For those playing at home with the Simpsons Logo Quiz, I’m stuck on Level 2. The last character I need appears in this episode but his name isn’t revealed. He’s the guy who says, “My sister let me use her wooden leg”. I think his name might be Charles? Anyone here know?
Bart the Lover
Couch gag: There’s an alien on the couch who escapes through a trapdoor before the family come in.
Director: Carlos Baeza
Synopsis: Bart’s teacher places a personal ad, so Bart decides to answer it using a pseudonym. Meanwhile, Homer’s swearing is offending Ned Flanders, so Marge begins a swear jar.
Discussion: Who knew Bart was such a romantic? Well, OK, he only did it to humiliate his teacher but he did write some very nice things. There’s some very good bits here which deserve their own space.
Let’s start with the first act of the episode. We start with an ode to zinc in one of those educational videos from when Jesus was a boy. (“Come back, zinc! Come back!”) In a special assembly with questionable educational value, the Twirl Kings dazzle the kids with their yo-yo tricks. Who remembers phases of games that swept through the school regularly? For my school, we played elastics, skipping and handball til we got bored, but they always became popular again. Don’t ever recall yo-yos though, except those Coca-Cola ones that every kid in the 80s and never quite got the hang of… Anyhoo, I digress. Bart breaks the class fish bowl and earns himself detention, whereby discovering Mrs Krabappel’s personal ad.
Lisa’s smooching noises in Bart’s direction is classic sibling teasing when the opposite sex is involved. Oooooooooh you have a girlfriend! *smoochy noises* Bart gets inspiration for his letters to Edna from various sources such as watching old movies and Homer’s one love postcard to Marge (“Five dollars? Get outta here!”) Homer’s swear montage is brilliant and much funnier than if they’d left the swearing in. Ned is very annoying in this episode but for good reason; he’s the antagonist to Homer’s swearing plus it’s another fun poke at his seriousness over religion when he phones Rev Lovejoy yet again (“Is this about the stupid quarter again?”).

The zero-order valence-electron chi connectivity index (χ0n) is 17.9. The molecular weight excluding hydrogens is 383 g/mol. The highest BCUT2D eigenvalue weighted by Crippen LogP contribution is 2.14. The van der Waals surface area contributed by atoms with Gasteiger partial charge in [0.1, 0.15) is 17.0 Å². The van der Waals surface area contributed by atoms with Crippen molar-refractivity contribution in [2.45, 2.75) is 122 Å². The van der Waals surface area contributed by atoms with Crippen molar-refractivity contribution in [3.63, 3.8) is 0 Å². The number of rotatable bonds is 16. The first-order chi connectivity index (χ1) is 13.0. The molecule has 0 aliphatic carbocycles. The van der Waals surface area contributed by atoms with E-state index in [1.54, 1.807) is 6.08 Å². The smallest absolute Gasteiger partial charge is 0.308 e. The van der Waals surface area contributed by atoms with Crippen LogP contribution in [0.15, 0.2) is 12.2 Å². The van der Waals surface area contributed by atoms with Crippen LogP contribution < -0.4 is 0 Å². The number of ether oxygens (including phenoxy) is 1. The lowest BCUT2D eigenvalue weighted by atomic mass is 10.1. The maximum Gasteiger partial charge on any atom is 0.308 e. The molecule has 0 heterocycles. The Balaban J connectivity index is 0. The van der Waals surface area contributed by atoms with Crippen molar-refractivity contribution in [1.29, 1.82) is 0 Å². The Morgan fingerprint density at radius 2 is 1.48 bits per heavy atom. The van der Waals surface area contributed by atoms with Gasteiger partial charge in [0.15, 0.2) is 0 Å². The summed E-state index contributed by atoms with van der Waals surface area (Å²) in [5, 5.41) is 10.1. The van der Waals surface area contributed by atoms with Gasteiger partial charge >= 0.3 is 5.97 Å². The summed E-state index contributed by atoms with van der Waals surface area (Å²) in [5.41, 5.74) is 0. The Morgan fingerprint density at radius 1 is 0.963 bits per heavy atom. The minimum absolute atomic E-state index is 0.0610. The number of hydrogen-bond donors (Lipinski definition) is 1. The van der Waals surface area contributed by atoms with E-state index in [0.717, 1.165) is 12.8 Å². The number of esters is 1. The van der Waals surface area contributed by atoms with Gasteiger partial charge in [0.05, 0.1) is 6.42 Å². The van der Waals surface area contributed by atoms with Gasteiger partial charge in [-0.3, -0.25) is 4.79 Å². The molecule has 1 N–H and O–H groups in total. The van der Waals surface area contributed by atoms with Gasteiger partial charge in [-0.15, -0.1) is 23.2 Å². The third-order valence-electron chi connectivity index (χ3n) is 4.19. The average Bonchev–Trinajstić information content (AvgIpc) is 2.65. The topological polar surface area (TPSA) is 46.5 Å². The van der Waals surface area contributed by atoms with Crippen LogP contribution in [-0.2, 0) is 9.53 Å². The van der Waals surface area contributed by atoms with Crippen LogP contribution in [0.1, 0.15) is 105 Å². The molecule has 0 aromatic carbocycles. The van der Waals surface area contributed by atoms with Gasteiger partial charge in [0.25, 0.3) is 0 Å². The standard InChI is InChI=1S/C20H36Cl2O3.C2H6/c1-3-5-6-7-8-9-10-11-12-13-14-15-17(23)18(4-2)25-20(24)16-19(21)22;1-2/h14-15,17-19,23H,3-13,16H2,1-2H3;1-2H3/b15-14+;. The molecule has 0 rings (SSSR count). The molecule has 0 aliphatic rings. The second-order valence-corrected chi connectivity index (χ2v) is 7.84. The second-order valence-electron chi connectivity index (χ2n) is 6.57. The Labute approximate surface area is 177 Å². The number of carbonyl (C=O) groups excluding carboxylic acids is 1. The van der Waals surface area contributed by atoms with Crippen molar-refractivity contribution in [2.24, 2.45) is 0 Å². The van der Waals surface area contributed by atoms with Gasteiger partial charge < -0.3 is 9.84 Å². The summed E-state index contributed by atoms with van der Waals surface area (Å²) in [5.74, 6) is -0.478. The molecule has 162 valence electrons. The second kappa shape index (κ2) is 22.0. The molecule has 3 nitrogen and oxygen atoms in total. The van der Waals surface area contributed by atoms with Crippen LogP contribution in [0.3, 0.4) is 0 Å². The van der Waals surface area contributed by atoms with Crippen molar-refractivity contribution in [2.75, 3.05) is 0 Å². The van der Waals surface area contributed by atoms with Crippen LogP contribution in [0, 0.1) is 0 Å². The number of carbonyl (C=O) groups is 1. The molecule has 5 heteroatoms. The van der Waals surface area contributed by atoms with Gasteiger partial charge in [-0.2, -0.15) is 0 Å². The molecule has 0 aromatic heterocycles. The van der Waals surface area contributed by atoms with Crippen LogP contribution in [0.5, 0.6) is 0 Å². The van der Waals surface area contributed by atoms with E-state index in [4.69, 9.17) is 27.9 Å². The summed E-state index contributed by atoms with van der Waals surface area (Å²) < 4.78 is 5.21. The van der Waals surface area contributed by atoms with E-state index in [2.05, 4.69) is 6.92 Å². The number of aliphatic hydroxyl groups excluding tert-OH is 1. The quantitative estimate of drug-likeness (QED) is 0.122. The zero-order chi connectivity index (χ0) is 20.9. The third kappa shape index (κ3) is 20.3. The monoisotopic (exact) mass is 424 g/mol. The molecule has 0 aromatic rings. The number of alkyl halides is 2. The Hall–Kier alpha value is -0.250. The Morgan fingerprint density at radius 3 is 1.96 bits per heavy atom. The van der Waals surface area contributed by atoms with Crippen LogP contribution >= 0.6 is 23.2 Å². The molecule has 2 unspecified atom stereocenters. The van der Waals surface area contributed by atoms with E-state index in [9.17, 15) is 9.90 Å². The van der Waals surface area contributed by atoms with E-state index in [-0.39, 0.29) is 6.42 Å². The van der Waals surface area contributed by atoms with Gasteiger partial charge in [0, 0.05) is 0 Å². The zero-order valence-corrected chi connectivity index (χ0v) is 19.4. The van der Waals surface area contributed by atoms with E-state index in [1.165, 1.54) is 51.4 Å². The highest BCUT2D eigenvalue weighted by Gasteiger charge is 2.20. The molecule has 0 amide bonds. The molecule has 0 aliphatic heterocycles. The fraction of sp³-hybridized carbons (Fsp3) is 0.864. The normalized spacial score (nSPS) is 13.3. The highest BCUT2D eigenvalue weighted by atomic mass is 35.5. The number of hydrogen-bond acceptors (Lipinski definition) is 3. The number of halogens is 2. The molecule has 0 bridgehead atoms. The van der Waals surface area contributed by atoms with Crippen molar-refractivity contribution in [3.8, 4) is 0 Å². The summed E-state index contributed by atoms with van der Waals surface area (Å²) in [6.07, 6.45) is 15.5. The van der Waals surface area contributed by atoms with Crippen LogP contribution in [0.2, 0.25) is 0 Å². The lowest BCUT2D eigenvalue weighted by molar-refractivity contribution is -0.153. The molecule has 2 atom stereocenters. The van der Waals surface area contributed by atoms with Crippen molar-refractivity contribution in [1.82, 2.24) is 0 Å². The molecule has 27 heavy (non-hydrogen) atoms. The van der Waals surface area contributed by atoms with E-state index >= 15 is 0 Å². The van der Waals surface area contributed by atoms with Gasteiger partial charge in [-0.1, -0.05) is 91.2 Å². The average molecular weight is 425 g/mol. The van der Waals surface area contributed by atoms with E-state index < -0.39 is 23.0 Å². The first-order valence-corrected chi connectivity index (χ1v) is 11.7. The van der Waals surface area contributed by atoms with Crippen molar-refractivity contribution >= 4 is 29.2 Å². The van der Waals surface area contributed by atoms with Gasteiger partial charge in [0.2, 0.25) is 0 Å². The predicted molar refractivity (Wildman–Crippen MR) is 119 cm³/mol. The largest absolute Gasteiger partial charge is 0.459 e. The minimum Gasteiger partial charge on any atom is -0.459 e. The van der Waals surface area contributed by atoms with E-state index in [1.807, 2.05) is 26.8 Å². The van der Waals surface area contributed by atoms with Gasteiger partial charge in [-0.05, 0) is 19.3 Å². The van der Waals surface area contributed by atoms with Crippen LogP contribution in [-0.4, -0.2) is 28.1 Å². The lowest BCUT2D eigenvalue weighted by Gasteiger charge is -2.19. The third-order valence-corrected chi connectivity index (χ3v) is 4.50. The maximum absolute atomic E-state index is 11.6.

Finally, we see Woodrow breaking up with Edna after standing her up at the fanciest restaurant in town. Bart feels at least partly responsible… It’s a great way to end the ep, having the whole family contribute to the letter. Even Homer pulls out a good parting line after suggesting they simply write, “P.S. I am gay”.
I will not spank others
Couch gag: The family form a human pyramid on the couch
Director: Mark Kirkland
Phil Hartman as Troy McClure and the guy on the radio
Synopsis: Under a lot of stress, Marge finally cracks and spends some time in Rancho Relaxo to unwind. Lisa and Bart stay with her sisters while Maggie remains with Homer but escapes to find Marge.
Discussion: Finally, an episode not about family bonding! Instead, a link from the Simpsons family chain is taken away, and chaos inevitably ensues. Having Bart and Lisa away from the home is a great idea because Homer would probably go down the same path as Marge in a day or two (having both adults at the ranch could have been interesting…) Maggie’s sojourn to find Marge is one of those warm and fuzzy plots but it works to show Homer’s reaction to losing one of his children and how he’s going to explain this to Marge. Imagine if Maggie resented Homer for “sending” Marge away and she resorted to violence or playing dead? Hmm…
Patty and Selma’s fondness for MacGyver is first shown in this episode, plus we get a little bit of insight into their home. Who eats tongue sandwiches? It’s not post-war rations here, they’ve chosen to eat offal. Eww! For once, Bart isn’t in a pranky mood, he’s just as scared as Lisa and when he promises Marge at the end that they’ll all step up to help, he’s sincere. Who’d want to share a room with Aunty Snore-face again?
Great episode! The viewer already knew Marge was the glue that holds the family together, and by taking her out of the picture, the resulting episode is enjoyably chaotic and fun.
Oh, and for those playing at home with Android’s Simpsons Logo Quiz, today we can fill in Arnie Pie and Krusty’s monkey, Mr Genie.
Lisa the Greek
Couch gag: Homer sits on Santa’s Little Helper
Guest voice: Phil Hartman as Troy McClure
Synopsis: Lisa is upset when Homer ignores her over the television and on Marge’s suggestion that she compromise in order to bond with her father, starts spending every Sunday watching football with him. Meanwhile, Marge and Bart spend some time together too.
Discussion: I don’t love this episode. There’s a pattern emerging in season 3 where Homer is bonding with the kids. The twist in this episode is that this time, it’s Lisa’s idea. At first she enjoys picking the winning teams and keeping the secret wagers from her mother, but then she correctly suspects that Homer is just using her for profitability and not really enjoying their daddy-daughter day.
Since the episode is largely dedicated to football, I lose interest. American football is not widely followed here in Australia, although we do get the Superbowl every year. I tried to watch it once to see what the fuss is about- how the hell does a 60 minute game go for over 3 hours?? I thought soccer was bad enough… Anyhoo, I digress. There’s nothing new here: Homer screws up bonding with his kid. The redeeming feature is Marge and Bart’s clothes shopping expedition which is still funny after all these years.